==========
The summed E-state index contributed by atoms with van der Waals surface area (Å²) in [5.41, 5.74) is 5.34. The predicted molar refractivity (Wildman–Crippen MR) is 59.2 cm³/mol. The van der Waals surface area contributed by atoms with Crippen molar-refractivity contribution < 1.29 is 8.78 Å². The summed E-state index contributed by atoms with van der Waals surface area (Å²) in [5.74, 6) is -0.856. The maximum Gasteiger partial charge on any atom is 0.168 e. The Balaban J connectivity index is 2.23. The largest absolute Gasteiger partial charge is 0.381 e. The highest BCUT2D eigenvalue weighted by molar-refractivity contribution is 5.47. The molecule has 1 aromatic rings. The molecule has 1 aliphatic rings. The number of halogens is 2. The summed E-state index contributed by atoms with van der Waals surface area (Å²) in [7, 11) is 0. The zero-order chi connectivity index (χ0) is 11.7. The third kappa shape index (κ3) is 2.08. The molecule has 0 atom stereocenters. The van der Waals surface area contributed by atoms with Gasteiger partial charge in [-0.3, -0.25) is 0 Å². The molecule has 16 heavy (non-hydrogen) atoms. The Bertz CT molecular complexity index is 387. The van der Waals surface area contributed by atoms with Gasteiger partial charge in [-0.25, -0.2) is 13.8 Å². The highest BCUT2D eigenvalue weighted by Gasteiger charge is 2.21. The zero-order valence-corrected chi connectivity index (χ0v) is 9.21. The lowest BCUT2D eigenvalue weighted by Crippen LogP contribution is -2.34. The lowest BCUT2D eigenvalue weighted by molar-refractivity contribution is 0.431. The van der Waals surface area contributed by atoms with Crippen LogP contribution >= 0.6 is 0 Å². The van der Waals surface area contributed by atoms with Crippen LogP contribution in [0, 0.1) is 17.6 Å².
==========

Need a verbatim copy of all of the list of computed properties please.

The summed E-state index contributed by atoms with van der Waals surface area (Å²) in [5.41, 5.74) is 5.34. The predicted molar refractivity (Wildman–Crippen MR) is 59.2 cm³/mol. The van der Waals surface area contributed by atoms with Crippen molar-refractivity contribution < 1.29 is 8.78 Å². The summed E-state index contributed by atoms with van der Waals surface area (Å²) in [5.74, 6) is -0.856. The maximum Gasteiger partial charge on any atom is 0.168 e. The Balaban J connectivity index is 2.23. The largest absolute Gasteiger partial charge is 0.381 e. The highest BCUT2D eigenvalue weighted by molar-refractivity contribution is 5.47. The molecule has 1 aromatic rings. The molecule has 1 aliphatic rings. The number of halogens is 2. The summed E-state index contributed by atoms with van der Waals surface area (Å²) in [7, 11) is 0. The zero-order chi connectivity index (χ0) is 11.7. The third kappa shape index (κ3) is 2.08. The molecule has 0 atom stereocenters. The van der Waals surface area contributed by atoms with Gasteiger partial charge in [-0.3, -0.25) is 0 Å². The molecule has 16 heavy (non-hydrogen) atoms. The Bertz CT molecular complexity index is 387. The van der Waals surface area contributed by atoms with Gasteiger partial charge in [-0.25, -0.2) is 13.8 Å². The highest BCUT2D eigenvalue weighted by Gasteiger charge is 2.21. The zero-order valence-corrected chi connectivity index (χ0v) is 9.21. The lowest BCUT2D eigenvalue weighted by Crippen LogP contribution is -2.34. The lowest BCUT2D eigenvalue weighted by molar-refractivity contribution is 0.431. The van der Waals surface area contributed by atoms with Crippen LogP contribution >= 0.6 is 0 Å². The van der Waals surface area contributed by atoms with Crippen LogP contribution in [0, 0.1) is 17.6 Å².